U.S. History Timeline

Timeline created by MShales97
In History
  • Great Awakening

    Great Awakening
    The Great Awakening was an unorganizied but it was a widespread movement of evangelical Christian sermons and the church would have meetings about it and that changes religious, as well as the social and the political, life in th colonies.
  • French and Indian War

    French and Indian War
    It was the first war with the Indians and the government was to do something about the Indians because the Braitains wanted them to be gone. Since the begining of time, Empires have used war do do many things but mostly they used war to get land, to make the Empire or the country bigger. In these days there is not land left that has not been accupied for sometime by one nation or another, in the 1700s this was not the case, America and Canada with all its riches wew there for taking, it seemed
  • French and Indian War

    French and Indian War
    that all you had to do was reach out your hand and ita would be your s like some rich exotic fruit... this was not the case however as French and England soon learned this "rich fruit" had been taken already; for some time at athat, Indians lived in America, first and foremost they had to be dealt with, either by using a bribe or by some other means, the two countries soon had made their friends and were ready to set up shop.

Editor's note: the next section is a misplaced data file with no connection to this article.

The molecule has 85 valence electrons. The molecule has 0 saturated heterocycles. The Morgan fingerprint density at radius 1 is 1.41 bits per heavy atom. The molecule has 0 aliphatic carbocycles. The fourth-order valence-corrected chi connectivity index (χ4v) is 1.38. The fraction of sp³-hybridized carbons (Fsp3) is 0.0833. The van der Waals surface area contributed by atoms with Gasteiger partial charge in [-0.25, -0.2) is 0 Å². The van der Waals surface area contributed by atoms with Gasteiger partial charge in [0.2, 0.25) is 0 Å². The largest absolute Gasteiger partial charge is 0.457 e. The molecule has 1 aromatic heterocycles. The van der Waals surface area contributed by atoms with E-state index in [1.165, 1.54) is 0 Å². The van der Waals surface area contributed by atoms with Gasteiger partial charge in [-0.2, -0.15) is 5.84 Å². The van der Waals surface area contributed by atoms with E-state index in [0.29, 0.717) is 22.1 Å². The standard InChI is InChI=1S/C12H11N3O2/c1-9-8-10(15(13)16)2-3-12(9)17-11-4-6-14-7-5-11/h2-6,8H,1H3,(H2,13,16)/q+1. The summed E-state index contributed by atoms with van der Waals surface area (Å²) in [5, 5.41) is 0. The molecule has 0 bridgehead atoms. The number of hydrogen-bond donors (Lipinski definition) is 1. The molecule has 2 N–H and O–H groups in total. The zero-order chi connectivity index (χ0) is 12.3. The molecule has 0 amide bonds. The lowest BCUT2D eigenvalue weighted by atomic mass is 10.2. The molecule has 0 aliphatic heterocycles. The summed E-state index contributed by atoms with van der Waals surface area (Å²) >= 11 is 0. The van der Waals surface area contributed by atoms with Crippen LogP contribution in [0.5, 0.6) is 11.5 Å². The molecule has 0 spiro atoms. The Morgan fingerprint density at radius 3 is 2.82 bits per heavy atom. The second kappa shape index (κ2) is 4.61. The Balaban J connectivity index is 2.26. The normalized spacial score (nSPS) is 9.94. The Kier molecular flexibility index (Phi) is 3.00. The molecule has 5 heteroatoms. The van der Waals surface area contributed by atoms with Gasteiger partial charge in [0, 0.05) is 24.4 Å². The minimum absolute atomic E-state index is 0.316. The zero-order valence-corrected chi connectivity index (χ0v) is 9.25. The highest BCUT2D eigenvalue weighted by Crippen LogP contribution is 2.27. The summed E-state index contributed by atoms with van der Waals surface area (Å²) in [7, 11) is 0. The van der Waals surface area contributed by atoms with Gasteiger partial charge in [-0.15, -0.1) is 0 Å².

• Proclamtion of 1763

    Proclamtion of 1763
    This was an attempt to prevent the colonists from going west and passed the Appalachian Mountains. The Native Americans and the colonists and this angered the colonists because they wanted the benefits that would come with the western lands. Naturally, thousands disegarded the imaginary boundary line.
  • Sugar Act

    Sugar Act
    During the French and Indian War, British collected a great amount of debt . In order to raise money, they dicided to tax the colonist. This is one of the money taxes imposes by Parliament. Also adddes tax of the to stop the colonist from smuggling it in.
  • Stamp Act

    Stamp Act